Tanger Center for the Performing Arts site work grinds to a halt

A fee dispute has brought years of planning and engineering work on the proposed Tanger Center for the Performing Arts to a standstill.

City of Greensboro officials notified council members Friday that negotiations for a guaranteed maximum price for site preparation have broken down with Skanska Rentenbach, the construction firm selected in 2014 to serve as the project’s construction manager at risk.

Greensboro’s City Council voted in late April to split work on the delayed project into two phases. Phase I work was approved by council in April and was to include site preparation for a fee not to exceed $2.5 million.

Greensboro Coliseum Director Matt Brown notified council on Friday that the contract negotiations had broken off because Skanska Rentenbach is unwilling to remove two sets of fees from their Phase I proposal.

It’s been obvious through constant review of emails and public records that agreement on a guaranteed maximum price for the project was always going to be difficult. The $78 million TPAC is being built utilizing a public-private partnership, overseen by Coliseum Director Brown, but funded half by private donations and half from public funds. An email trove requested by Margaret Moffett of the News and Record that was released in April revealed deep divisions between the goals of the private fundraisers and the construction realities faced by Brown and the engineers developing pre-construction plans.

Moffett’s reporting caused project boosters to rush a vote on Phase I construction in April in order that a public groundbreaking could be held. This public show was despite the fact that no contract was in place with Skanska Rentenbach to perform the work.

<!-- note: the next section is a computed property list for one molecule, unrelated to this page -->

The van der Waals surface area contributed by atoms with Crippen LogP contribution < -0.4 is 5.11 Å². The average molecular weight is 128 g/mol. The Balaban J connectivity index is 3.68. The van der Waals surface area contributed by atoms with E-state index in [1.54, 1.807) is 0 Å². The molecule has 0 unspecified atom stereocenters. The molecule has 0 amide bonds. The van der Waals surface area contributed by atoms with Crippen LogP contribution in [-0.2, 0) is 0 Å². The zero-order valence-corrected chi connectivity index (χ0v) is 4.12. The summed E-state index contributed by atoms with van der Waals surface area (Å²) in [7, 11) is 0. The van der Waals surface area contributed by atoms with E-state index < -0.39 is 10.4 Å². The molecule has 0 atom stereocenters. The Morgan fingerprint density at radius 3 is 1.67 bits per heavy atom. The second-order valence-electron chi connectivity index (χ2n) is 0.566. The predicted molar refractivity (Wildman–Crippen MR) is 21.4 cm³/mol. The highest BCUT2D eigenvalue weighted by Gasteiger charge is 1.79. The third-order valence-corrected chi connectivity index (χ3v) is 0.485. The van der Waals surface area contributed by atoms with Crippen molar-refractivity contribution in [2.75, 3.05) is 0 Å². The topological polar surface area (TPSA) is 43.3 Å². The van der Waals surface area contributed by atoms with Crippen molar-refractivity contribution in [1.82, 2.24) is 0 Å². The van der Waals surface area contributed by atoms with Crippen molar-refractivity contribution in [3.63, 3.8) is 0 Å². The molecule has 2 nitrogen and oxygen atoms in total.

During that meeting city officials made clear that agreement on the price was not yet at hand. Mayor Nancy Vaughan went so far as to tell Matt Brown to make sure Skanska understood the city was not opposed to breaking off and starting from scratch with a new firm.

After exchanging letters in the first weeks of May with Skanska, Brown notified council on Friday of the need to put out the Phase I work for a new round of bids.

“We continue to object to Skanska’s intentions to include allocations for Professional Fees within their General Condition costs which are defined as Scope of Work related to Phase 2,” Brown wrote. “We believe that Skanska is contractually obligated to perform the Phase 2 Scope of Work under their current Pre Construction Services Contract with us.”

“Of equal concern, is Skanska’s attempts to assert that their proposed Phase 1 GMP Document would supersede their existing Pre Construction Services Contract (they recently dropped this request) or the State Construction Management Contract which would take affect with the approval of the GMP.”

That despite three years of work and planning the city and Skanska cannot agree to pricing of final project plans is a deeper sign of the complexities plaguing the $78 million performing arts center concept.

City negotiators were able to reduce Skanska’s Phase I proposal from $2.7 million to $2.23 million but continued to object to the firm’s demands to be paid a portion of overall project management fees as part of Phase I scope of work. Brown asked the firm to remove those fees in a May 10 letter, but received a firm “no” the next day.

“Please note that the general condition costs, as submitted, accurately reflect the costs associated with performing our responsibilities for Phase I work. Therefore we will not be revising our GMP #1,” the firm’s May 11 letter stated.

Brown notes in his memo to council that several attempts had been made to reach agreements and that Skanska was responsible for “unreasonable delays.”

City staff prepared new bid specifications and documents that carry a June 20 deadline.

“Staff projects that City Bids for Proposed Phase I Scope of Work will be less than the City of Greensboro’s $2.5M authorization and well below Skanska’s Phase I GMP,” Brown wrote.

Brown’s May 10 letter to Skanska indicates the city’s position that the firm is still responsible for the completion of the project under an existing Pre-Construction Services Contract.

The city expects the firm to “provide us with a Proposed Phase 2 GMP to construct the building and its facilities.






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